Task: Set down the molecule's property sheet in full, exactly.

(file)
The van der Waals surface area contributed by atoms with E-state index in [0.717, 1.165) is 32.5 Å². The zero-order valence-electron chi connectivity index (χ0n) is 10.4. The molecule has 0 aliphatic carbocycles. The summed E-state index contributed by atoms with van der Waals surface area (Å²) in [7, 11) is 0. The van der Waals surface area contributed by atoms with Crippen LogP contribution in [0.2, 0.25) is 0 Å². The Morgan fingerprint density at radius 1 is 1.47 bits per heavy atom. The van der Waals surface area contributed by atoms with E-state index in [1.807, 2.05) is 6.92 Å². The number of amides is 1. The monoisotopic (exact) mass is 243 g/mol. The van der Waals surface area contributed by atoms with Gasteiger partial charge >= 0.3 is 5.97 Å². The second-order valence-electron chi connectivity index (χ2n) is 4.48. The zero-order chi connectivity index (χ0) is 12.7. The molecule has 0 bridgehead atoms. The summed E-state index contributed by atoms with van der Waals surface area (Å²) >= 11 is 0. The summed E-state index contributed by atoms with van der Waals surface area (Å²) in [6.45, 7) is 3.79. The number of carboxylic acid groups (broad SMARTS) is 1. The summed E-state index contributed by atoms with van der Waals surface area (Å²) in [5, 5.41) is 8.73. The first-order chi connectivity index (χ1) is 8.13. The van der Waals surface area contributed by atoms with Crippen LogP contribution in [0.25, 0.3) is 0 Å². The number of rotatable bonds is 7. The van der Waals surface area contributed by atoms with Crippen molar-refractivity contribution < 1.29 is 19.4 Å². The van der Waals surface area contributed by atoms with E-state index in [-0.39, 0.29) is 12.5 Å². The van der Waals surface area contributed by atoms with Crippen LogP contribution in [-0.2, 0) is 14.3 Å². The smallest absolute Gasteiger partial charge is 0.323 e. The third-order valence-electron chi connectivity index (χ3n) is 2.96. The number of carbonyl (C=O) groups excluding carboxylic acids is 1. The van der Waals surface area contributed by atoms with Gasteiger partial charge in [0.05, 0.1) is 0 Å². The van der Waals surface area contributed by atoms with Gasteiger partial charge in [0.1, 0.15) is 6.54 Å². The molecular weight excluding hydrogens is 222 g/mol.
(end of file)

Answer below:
The van der Waals surface area contributed by atoms with E-state index in [0.717, 1.165) is 32.5 Å². The zero-order valence-electron chi connectivity index (χ0n) is 10.4. The molecule has 0 aliphatic carbocycles. The summed E-state index contributed by atoms with van der Waals surface area (Å²) in [7, 11) is 0. The van der Waals surface area contributed by atoms with Crippen LogP contribution in [0.2, 0.25) is 0 Å². The Morgan fingerprint density at radius 1 is 1.47 bits per heavy atom. The van der Waals surface area contributed by atoms with E-state index in [1.807, 2.05) is 6.92 Å². The number of amides is 1. The monoisotopic (exact) mass is 243 g/mol. The van der Waals surface area contributed by atoms with Gasteiger partial charge >= 0.3 is 5.97 Å². The second-order valence-electron chi connectivity index (χ2n) is 4.48. The zero-order chi connectivity index (χ0) is 12.7. The molecule has 0 bridgehead atoms. The summed E-state index contributed by atoms with van der Waals surface area (Å²) >= 11 is 0. The summed E-state index contributed by atoms with van der Waals surface area (Å²) in [6.45, 7) is 3.79. The number of carboxylic acid groups (broad SMARTS) is 1. The summed E-state index contributed by atoms with van der Waals surface area (Å²) in [5, 5.41) is 8.73. The first-order chi connectivity index (χ1) is 8.13. The van der Waals surface area contributed by atoms with Crippen LogP contribution in [0.25, 0.3) is 0 Å². The number of rotatable bonds is 7. The van der Waals surface area contributed by atoms with Crippen molar-refractivity contribution < 1.29 is 19.4 Å². The van der Waals surface area contributed by atoms with E-state index in [-0.39, 0.29) is 12.5 Å². The van der Waals surface area contributed by atoms with Crippen LogP contribution in [-0.2, 0) is 14.3 Å². The smallest absolute Gasteiger partial charge is 0.323 e. The third-order valence-electron chi connectivity index (χ3n) is 2.96. The number of carbonyl (C=O) groups excluding carboxylic acids is 1. The van der Waals surface area contributed by atoms with Gasteiger partial charge in [0.05, 0.1) is 0 Å². The van der Waals surface area contributed by atoms with Gasteiger partial charge in [0.1, 0.15) is 6.54 Å². The molecular weight excluding hydrogens is 222 g/mol.